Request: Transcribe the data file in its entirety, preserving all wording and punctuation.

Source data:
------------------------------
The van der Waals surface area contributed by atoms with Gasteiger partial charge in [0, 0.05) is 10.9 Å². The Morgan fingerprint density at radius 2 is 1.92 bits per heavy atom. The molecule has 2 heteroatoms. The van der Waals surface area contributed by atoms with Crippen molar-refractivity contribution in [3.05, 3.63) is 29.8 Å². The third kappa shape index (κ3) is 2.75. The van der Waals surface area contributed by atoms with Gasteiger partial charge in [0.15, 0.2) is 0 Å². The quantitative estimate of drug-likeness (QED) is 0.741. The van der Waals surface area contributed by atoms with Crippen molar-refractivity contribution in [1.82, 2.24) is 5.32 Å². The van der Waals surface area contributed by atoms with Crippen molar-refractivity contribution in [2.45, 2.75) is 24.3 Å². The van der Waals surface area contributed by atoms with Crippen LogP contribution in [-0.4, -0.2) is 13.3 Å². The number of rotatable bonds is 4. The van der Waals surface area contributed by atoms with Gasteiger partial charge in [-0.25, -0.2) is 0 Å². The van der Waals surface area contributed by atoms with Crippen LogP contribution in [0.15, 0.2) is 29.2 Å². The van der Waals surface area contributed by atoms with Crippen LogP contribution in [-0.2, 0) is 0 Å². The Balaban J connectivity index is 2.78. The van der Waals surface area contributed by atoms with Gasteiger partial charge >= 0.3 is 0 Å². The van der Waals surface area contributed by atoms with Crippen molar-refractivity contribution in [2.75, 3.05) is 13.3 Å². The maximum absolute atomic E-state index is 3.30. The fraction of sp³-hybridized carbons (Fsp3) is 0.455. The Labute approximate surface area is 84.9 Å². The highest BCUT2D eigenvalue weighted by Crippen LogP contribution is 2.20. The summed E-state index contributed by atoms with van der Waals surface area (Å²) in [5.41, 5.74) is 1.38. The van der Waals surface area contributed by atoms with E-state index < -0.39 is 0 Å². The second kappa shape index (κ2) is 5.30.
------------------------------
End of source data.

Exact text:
The van der Waals surface area contributed by atoms with Gasteiger partial charge in [0, 0.05) is 10.9 Å². The Morgan fingerprint density at radius 2 is 1.92 bits per heavy atom. The molecule has 2 heteroatoms. The van der Waals surface area contributed by atoms with Crippen molar-refractivity contribution in [3.05, 3.63) is 29.8 Å². The third kappa shape index (κ3) is 2.75. The van der Waals surface area contributed by atoms with Gasteiger partial charge in [0.15, 0.2) is 0 Å². The quantitative estimate of drug-likeness (QED) is 0.741. The van der Waals surface area contributed by atoms with Crippen molar-refractivity contribution in [1.82, 2.24) is 5.32 Å². The van der Waals surface area contributed by atoms with Crippen molar-refractivity contribution in [2.45, 2.75) is 24.3 Å². The van der Waals surface area contributed by atoms with Crippen LogP contribution in [-0.4, -0.2) is 13.3 Å². The number of rotatable bonds is 4. The van der Waals surface area contributed by atoms with Gasteiger partial charge in [-0.25, -0.2) is 0 Å². The van der Waals surface area contributed by atoms with Crippen LogP contribution in [0.15, 0.2) is 29.2 Å². The van der Waals surface area contributed by atoms with Crippen LogP contribution in [-0.2, 0) is 0 Å². The Balaban J connectivity index is 2.78. The van der Waals surface area contributed by atoms with Gasteiger partial charge >= 0.3 is 0 Å². The van der Waals surface area contributed by atoms with Crippen molar-refractivity contribution in [2.75, 3.05) is 13.3 Å². The maximum absolute atomic E-state index is 3.30. The fraction of sp³-hybridized carbons (Fsp3) is 0.455. The Labute approximate surface area is 84.9 Å². The highest BCUT2D eigenvalue weighted by Crippen LogP contribution is 2.20. The summed E-state index contributed by atoms with van der Waals surface area (Å²) in [5.41, 5.74) is 1.38. The van der Waals surface area contributed by atoms with E-state index < -0.39 is 0 Å². The second kappa shape index (κ2) is 5.30.